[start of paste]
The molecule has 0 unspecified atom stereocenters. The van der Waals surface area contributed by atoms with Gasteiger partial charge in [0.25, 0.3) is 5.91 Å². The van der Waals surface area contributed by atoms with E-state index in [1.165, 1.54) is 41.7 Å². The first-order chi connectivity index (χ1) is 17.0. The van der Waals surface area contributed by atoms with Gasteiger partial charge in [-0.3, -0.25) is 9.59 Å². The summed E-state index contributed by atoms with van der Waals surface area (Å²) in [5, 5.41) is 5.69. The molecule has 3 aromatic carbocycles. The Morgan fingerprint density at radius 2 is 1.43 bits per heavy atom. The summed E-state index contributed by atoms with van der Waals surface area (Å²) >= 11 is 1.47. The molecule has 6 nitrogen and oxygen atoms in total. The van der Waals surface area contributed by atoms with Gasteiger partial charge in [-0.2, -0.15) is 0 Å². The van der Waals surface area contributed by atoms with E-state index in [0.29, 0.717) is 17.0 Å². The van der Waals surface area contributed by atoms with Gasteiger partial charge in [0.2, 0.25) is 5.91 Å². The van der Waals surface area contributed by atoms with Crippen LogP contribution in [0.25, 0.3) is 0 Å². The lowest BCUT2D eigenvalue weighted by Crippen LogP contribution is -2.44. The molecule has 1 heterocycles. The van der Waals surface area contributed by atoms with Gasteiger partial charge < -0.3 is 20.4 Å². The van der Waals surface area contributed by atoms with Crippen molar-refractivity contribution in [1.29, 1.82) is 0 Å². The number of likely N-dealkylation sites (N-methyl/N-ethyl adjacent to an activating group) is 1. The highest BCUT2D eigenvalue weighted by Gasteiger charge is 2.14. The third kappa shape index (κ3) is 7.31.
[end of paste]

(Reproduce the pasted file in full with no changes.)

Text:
The molecule has 0 unspecified atom stereocenters. The van der Waals surface area contributed by atoms with Gasteiger partial charge in [0.25, 0.3) is 5.91 Å². The van der Waals surface area contributed by atoms with E-state index in [1.165, 1.54) is 41.7 Å². The first-order chi connectivity index (χ1) is 17.0. The van der Waals surface area contributed by atoms with Gasteiger partial charge in [-0.3, -0.25) is 9.59 Å². The summed E-state index contributed by atoms with van der Waals surface area (Å²) in [5, 5.41) is 5.69. The molecule has 3 aromatic carbocycles. The Morgan fingerprint density at radius 2 is 1.43 bits per heavy atom. The summed E-state index contributed by atoms with van der Waals surface area (Å²) >= 11 is 1.47. The molecule has 6 nitrogen and oxygen atoms in total. The van der Waals surface area contributed by atoms with Gasteiger partial charge in [-0.2, -0.15) is 0 Å². The van der Waals surface area contributed by atoms with E-state index in [0.29, 0.717) is 17.0 Å². The van der Waals surface area contributed by atoms with Gasteiger partial charge in [0.2, 0.25) is 5.91 Å². The van der Waals surface area contributed by atoms with Crippen LogP contribution in [0.25, 0.3) is 0 Å². The lowest BCUT2D eigenvalue weighted by Crippen LogP contribution is -2.44. The molecule has 1 heterocycles. The van der Waals surface area contributed by atoms with Gasteiger partial charge < -0.3 is 20.4 Å². The van der Waals surface area contributed by atoms with Crippen molar-refractivity contribution in [1.29, 1.82) is 0 Å². The number of likely N-dealkylation sites (N-methyl/N-ethyl adjacent to an activating group) is 1. The highest BCUT2D eigenvalue weighted by Gasteiger charge is 2.14. The third kappa shape index (κ3) is 7.31.